Very carefully while putting work in many long hours of the day! Honestly, we probably couldn’t have pulled it off the way we did and as fast as we did it, if we weren’t a remotely structured company with access to modern day technologies that we all knowingly take for granted. Mydecine was founded at the height of Covid-19 in March of 2020, so we were forced to build the company remotely and put very strong telecommunication skills in place. Being mostly remote has opened up the doors much wider to human capital which allowed us to handpick the best team of constituents from around the world. If we could only hire locally from a designated city, it’s doubtful that we would have been able to put together the team we did. Everyone on the team jives really well together and are all hardworking passionate individuals that are as loyal as they come. This helps quite a lot when we’re all focused and working together to accomplish common goals.
How will your recent partnership with Applied Pharmaceutical Innovation allow you to further develop your novel compounds?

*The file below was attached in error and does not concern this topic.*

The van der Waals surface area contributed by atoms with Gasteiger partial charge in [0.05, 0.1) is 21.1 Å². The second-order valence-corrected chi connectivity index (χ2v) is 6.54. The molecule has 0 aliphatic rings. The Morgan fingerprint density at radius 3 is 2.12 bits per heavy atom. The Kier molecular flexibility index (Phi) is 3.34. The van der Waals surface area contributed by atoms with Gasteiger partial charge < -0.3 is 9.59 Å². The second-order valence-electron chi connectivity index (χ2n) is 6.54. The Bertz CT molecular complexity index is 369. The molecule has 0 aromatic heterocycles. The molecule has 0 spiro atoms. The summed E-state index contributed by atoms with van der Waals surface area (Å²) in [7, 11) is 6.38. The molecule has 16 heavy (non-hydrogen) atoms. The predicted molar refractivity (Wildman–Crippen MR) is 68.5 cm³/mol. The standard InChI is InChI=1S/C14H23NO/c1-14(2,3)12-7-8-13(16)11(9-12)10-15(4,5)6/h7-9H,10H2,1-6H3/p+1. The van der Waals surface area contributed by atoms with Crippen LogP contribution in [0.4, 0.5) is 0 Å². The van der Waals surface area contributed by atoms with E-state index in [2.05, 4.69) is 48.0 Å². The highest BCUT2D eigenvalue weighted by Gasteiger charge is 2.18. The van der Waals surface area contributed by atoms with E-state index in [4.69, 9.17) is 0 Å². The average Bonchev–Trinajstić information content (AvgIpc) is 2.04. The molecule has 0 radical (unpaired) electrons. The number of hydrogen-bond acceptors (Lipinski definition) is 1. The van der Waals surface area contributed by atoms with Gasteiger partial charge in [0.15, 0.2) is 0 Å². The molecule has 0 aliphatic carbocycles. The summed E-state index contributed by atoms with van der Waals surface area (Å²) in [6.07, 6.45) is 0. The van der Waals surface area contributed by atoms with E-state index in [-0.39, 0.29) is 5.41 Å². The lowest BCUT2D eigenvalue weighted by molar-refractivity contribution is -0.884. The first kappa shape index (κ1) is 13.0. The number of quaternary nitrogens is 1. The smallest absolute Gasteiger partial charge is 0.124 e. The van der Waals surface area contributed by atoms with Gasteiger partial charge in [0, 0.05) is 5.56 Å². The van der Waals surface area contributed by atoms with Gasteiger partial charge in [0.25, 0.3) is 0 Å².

API’s exclusive partnership with us gives Mydecine carte blanche access to a research facility worth over $100M in assets along with access to an incredible group of world-class scientists. This has helped Mydecine to further our research and expand at a faster pace than we ever could have if we tried to build out a CGMP pharmaceutical grade research lab on our own. The lab has all of the technical, fundamental, and experimental capabilities needed to legally import, extract, process, research, analyze, produce, manufacture, sell, distribute, and export psychedelic Schedule I substances such as psilocybin, psilocin, and MDMA. The lab at API is the ultimate pharmaceutical environment we needed to discover and characterize countless molecules found in mushrooms and to also have the ability to take our novel drugs from pre-clinical trials all the way through to phase 4 clinical studies.
What is the biggest misconception that people have about psychedelics?
I can at least speak for psilocybin/psilocin, because that is what we’re primarily focused on. I think the biggest misconception is that these compounds are harmful, toxic, unsafe for use, and have zero medicinal value. This is completely untrue as psilocybin alone is safer than caffeine, and there is zero risk of dependency and abuse. There is ample historical data from many of the world’s top universities to show that psilocybin/psilocin have plenty of legitimate medical uses.
How did Mydecine choose what areas to focus on for clinical trials and why did you ultimately land on PTSD and smoking cessation?